Anti-heroes like Django (1965) and Sartana (1968) owed a debt to Eastwood’s brooding, enigmatic stranger in town and, in a display of the genre now eating itself, a succession of quick, cash-in imitations using those names jostled for audiences attention alongside many official sequels, their tones often reflecting whatever was doing good box office at the time. This magpie, melting pot aesthetic wasn’t unprecedented; Leone himself, seeing how successful James Bond was with audiences, crafted the character of Van Cleef’s Colonel Mortimer in For a Few Dollars More wholly in the 007 mould; a cold, urbane hired assassin with an arsenal of weapons and gadgetry. Audiences took to the character instantly, which led to many imitations – including Sabata – and a shot in the arm for Van Cleef’s career. The character of Sabata appeared in three, ‘official’ movies; Sabata (1969), Adios Sabata (1970) and Return of Sabata (1971), which have been collected together and released to Blu-ray this week on the Eureka label.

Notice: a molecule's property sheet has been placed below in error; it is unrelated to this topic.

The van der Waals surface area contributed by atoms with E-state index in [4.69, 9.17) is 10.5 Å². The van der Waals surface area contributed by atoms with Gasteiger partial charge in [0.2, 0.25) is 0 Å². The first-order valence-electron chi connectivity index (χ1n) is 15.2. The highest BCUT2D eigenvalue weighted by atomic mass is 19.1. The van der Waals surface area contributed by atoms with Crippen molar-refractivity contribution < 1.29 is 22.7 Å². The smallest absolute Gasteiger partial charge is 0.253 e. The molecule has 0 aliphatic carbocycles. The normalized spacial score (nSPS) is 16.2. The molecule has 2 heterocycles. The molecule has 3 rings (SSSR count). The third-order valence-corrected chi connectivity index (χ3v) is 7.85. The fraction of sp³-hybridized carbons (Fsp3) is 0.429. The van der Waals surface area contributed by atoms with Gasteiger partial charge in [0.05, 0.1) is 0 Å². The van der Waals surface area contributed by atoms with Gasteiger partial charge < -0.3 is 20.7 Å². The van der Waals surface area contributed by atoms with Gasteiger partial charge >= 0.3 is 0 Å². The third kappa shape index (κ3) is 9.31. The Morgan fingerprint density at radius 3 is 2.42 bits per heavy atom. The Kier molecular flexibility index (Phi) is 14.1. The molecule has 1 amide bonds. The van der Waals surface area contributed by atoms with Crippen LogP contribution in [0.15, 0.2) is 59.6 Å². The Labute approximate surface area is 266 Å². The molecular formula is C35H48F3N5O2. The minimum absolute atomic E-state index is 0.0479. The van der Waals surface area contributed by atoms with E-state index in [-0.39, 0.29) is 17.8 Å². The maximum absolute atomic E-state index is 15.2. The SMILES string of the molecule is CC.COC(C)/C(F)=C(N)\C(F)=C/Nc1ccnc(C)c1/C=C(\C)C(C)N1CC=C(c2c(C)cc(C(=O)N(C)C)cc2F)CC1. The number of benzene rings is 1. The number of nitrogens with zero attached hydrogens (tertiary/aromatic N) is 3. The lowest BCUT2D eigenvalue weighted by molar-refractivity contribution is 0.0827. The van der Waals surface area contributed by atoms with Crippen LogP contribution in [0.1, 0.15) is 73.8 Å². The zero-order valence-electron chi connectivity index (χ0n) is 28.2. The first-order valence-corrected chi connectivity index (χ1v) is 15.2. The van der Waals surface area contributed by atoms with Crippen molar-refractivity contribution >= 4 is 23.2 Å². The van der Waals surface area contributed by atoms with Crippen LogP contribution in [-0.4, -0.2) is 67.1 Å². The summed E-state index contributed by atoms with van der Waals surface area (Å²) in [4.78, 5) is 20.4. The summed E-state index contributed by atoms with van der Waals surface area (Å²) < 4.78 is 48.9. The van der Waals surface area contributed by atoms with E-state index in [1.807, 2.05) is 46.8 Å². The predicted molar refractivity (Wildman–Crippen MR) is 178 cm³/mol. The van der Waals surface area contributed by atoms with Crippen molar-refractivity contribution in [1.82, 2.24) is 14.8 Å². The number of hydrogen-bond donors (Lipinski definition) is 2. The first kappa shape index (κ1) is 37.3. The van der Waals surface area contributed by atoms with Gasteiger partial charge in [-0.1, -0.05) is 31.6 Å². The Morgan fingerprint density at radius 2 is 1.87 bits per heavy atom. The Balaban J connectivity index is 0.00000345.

Read my review of the Sabata films over at The Geek Show